The selection of fine flavour cocoa and coffee varieties can lead to attractive niche markets but germplasm need to be analysed for non-volatile compounds and aroma precursors. In the present study, green beans of 202 Theobroma cacao L. accessions (acc.), 64 Coffea arabica L. acc., 35 C. canephora Pierre ex A. Froehner, 7 C. arabusta Capot & Aké Assi and 2 C. canephora × C. congensis A. Froehner hybrids cultivated in Santo, Vanuatu, and harvested at full maturity, were analysed using High Performance Thin Layer Chromatography (HPTLC). In cocoa, 11 compounds were quantified: two alkaloids, two catechins, five proanthocyanidins, and two anthocyanins. Multivariate analyses revealed that Amenolado acc. are differentiated from Criollo, Forastero and Trinitario acc. due to their low caffeine, catechins, and proanthocyanidins contents. Hybrids involving an Amenolado parent also produce low non-volatile compounds contents. In coffee, 11 compounds were quantified: sucrose, two alkaloids, and eight chlorogenic acids. The two major species were differentiated by their mean caffeine content (12.69 mg/g in C. arabica vs. 16.04 mg/g in C. canephora), which is highly correlated with CGA and other chlorogenic acids. Each of the eight chlorogenic acids presented higher values in C. canephora. The ratio sucrose/alkaloids + chlorogenic acids was significantly higher in C. arabica (3.24) than in C. canephora (1.68) which could be an explanation for its comparative sweetness. Coffea arabusta interspecific hybrids presented an intermediate value (2.64). Congusta hybrids were low in sucrose. HPTLC is a cost-efficient technique when applied to germplasm characterization of non-volatile compounds in green cocoa and coffee beans. Chemotype selection appears promising for the development of fine flavor varieties.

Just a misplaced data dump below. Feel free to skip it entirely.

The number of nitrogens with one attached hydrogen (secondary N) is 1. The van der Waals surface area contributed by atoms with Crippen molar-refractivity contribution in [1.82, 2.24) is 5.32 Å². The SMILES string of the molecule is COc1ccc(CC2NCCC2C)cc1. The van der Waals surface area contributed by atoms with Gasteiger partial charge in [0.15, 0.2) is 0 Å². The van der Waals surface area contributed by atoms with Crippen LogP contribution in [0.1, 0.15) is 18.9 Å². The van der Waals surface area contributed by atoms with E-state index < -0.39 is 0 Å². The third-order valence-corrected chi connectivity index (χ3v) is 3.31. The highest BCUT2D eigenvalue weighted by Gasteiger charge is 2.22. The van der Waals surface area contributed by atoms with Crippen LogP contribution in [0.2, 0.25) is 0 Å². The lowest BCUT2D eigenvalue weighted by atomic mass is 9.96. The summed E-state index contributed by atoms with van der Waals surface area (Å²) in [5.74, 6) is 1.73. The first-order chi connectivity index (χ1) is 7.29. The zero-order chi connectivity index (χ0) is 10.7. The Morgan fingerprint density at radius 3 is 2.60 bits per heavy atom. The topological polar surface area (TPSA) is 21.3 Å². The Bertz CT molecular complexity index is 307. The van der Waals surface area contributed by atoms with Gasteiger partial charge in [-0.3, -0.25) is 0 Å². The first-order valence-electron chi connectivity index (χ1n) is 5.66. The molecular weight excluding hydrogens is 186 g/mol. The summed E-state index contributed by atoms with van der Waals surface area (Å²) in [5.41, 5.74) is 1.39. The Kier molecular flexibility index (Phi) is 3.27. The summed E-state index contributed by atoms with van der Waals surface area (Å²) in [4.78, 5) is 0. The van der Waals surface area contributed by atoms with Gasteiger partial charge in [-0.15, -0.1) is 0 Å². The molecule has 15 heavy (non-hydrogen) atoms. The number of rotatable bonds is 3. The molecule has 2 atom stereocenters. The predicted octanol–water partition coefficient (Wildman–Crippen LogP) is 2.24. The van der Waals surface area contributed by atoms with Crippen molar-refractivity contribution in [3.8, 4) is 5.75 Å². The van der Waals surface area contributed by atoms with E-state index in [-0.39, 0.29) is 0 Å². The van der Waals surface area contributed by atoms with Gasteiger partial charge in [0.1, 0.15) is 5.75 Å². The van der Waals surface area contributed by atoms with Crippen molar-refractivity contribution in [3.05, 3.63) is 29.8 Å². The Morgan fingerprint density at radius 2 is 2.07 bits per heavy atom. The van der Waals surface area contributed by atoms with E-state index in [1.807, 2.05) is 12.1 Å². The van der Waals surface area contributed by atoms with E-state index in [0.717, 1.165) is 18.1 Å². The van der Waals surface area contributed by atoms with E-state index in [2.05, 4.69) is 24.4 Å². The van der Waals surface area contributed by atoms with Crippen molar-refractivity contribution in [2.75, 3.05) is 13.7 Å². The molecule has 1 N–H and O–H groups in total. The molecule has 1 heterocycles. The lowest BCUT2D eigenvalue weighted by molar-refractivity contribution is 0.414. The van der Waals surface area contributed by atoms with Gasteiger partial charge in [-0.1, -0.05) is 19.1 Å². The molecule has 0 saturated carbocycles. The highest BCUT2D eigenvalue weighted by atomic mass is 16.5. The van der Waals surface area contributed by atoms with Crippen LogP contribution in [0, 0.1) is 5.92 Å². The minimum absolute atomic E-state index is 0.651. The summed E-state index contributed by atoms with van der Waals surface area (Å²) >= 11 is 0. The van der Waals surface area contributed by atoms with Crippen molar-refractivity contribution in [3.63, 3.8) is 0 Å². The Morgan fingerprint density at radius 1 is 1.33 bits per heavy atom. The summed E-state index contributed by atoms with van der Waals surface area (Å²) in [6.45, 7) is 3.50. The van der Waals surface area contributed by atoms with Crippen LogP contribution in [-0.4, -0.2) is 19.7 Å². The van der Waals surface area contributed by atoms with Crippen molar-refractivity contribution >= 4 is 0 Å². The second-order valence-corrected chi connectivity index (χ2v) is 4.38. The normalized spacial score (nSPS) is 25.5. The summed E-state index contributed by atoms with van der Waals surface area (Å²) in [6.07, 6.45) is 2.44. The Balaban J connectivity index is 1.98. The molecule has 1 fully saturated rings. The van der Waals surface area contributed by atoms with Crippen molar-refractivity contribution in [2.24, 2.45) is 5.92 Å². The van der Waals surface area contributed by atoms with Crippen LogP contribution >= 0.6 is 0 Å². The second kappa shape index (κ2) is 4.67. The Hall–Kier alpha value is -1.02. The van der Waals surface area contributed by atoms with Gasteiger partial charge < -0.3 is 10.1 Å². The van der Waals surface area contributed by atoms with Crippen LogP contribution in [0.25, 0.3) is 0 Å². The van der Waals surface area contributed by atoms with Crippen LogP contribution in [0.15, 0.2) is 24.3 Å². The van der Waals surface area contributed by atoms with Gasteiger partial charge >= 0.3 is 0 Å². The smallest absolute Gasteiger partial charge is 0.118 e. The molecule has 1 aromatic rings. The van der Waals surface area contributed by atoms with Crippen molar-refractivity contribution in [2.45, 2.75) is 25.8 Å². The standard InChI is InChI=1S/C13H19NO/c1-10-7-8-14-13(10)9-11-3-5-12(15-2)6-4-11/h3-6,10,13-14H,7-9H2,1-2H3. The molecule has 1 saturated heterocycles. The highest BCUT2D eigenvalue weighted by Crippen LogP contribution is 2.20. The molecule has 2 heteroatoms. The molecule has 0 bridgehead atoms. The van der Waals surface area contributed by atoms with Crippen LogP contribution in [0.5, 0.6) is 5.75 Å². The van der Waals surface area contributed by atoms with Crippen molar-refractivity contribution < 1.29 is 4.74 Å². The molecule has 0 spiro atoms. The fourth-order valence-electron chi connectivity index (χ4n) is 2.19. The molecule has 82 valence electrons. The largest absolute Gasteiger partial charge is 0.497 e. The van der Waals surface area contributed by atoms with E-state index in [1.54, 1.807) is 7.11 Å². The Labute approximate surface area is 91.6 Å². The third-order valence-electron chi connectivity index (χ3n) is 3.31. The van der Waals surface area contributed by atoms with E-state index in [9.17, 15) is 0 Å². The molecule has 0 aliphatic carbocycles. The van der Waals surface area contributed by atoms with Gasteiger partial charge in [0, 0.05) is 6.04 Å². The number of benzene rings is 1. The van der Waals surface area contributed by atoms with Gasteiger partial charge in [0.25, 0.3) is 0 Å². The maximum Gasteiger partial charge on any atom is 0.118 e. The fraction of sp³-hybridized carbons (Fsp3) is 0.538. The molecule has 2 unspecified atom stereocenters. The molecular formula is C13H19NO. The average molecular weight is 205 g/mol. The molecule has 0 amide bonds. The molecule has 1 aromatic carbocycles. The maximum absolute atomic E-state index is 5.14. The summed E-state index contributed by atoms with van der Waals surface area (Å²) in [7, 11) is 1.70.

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This study would not have been possible without the financial support of the Agence Nationale pour la Recherche (ANR, France), through the Project No. ANR-10-STRA-007, and the technical assistance of the Vanuatu Agricultural Research and Technical Centre (VARTC). Special thanks are due to P. Charmetant for confirmation of Coffea acc. origins, to Willy Tabisap for green beans samples preparation and to Elisha Tekak for laboratory assistance in preparing the samples and extracts.
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Lebot, V., Melteras, M., Pilecki, A. et al. Chemometric evaluation of cocoa (Theobroma cacao L.) and coffee (Coffea spp.) germplasm using HPTLC. Genet Resour Crop Evol (2020). https://doi.org/10.1007/s10722-020-00888-6
- Chemical composition
- Non-volatile compounds